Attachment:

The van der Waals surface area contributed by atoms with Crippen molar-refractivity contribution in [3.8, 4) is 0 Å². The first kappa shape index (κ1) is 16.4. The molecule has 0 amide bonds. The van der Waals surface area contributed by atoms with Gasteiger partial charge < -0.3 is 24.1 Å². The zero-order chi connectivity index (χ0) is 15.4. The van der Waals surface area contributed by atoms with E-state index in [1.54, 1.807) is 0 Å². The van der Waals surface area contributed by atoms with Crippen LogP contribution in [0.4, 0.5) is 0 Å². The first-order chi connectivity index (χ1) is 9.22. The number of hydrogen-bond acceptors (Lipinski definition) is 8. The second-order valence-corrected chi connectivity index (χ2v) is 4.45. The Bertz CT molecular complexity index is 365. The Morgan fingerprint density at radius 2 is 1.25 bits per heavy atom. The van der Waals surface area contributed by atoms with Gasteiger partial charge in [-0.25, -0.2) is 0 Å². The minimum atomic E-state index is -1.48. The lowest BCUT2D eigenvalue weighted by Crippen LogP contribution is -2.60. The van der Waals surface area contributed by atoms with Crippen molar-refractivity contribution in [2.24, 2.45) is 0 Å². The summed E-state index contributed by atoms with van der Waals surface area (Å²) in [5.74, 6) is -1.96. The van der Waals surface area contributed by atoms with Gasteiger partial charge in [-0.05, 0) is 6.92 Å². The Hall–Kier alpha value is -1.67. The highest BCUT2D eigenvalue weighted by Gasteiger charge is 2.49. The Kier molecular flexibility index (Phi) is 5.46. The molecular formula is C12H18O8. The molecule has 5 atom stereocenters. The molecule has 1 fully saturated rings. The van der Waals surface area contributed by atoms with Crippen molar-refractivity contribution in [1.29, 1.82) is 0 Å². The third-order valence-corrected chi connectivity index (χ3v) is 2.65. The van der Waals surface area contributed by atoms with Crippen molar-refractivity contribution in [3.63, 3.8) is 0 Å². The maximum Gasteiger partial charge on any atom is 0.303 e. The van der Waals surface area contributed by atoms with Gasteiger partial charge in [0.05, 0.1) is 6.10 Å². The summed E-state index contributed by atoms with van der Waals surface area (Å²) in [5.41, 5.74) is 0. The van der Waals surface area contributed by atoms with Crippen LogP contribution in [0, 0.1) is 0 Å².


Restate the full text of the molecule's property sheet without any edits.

The van der Waals surface area contributed by atoms with Crippen molar-refractivity contribution in [3.8, 4) is 0 Å². The first kappa shape index (κ1) is 16.4. The molecule has 0 amide bonds. The van der Waals surface area contributed by atoms with Gasteiger partial charge < -0.3 is 24.1 Å². The zero-order chi connectivity index (χ0) is 15.4. The van der Waals surface area contributed by atoms with E-state index in [1.54, 1.807) is 0 Å². The van der Waals surface area contributed by atoms with Crippen LogP contribution in [0.4, 0.5) is 0 Å². The first-order chi connectivity index (χ1) is 9.22. The number of hydrogen-bond acceptors (Lipinski definition) is 8. The second-order valence-corrected chi connectivity index (χ2v) is 4.45. The Bertz CT molecular complexity index is 365. The Morgan fingerprint density at radius 2 is 1.25 bits per heavy atom. The van der Waals surface area contributed by atoms with Gasteiger partial charge in [-0.25, -0.2) is 0 Å². The minimum atomic E-state index is -1.48. The lowest BCUT2D eigenvalue weighted by Crippen LogP contribution is -2.60. The van der Waals surface area contributed by atoms with Crippen molar-refractivity contribution in [2.24, 2.45) is 0 Å². The summed E-state index contributed by atoms with van der Waals surface area (Å²) in [5.74, 6) is -1.96. The van der Waals surface area contributed by atoms with Gasteiger partial charge in [-0.05, 0) is 6.92 Å². The Hall–Kier alpha value is -1.67. The highest BCUT2D eigenvalue weighted by Gasteiger charge is 2.49. The Kier molecular flexibility index (Phi) is 5.46. The molecular formula is C12H18O8. The molecule has 5 atom stereocenters. The molecule has 1 fully saturated rings. The van der Waals surface area contributed by atoms with Crippen molar-refractivity contribution in [1.29, 1.82) is 0 Å². The third-order valence-corrected chi connectivity index (χ3v) is 2.65. The van der Waals surface area contributed by atoms with Crippen molar-refractivity contribution in [3.63, 3.8) is 0 Å². The maximum Gasteiger partial charge on any atom is 0.303 e. The van der Waals surface area contributed by atoms with Gasteiger partial charge in [0.05, 0.1) is 6.10 Å². The summed E-state index contributed by atoms with van der Waals surface area (Å²) in [5.41, 5.74) is 0. The van der Waals surface area contributed by atoms with Crippen LogP contribution in [0, 0.1) is 0 Å².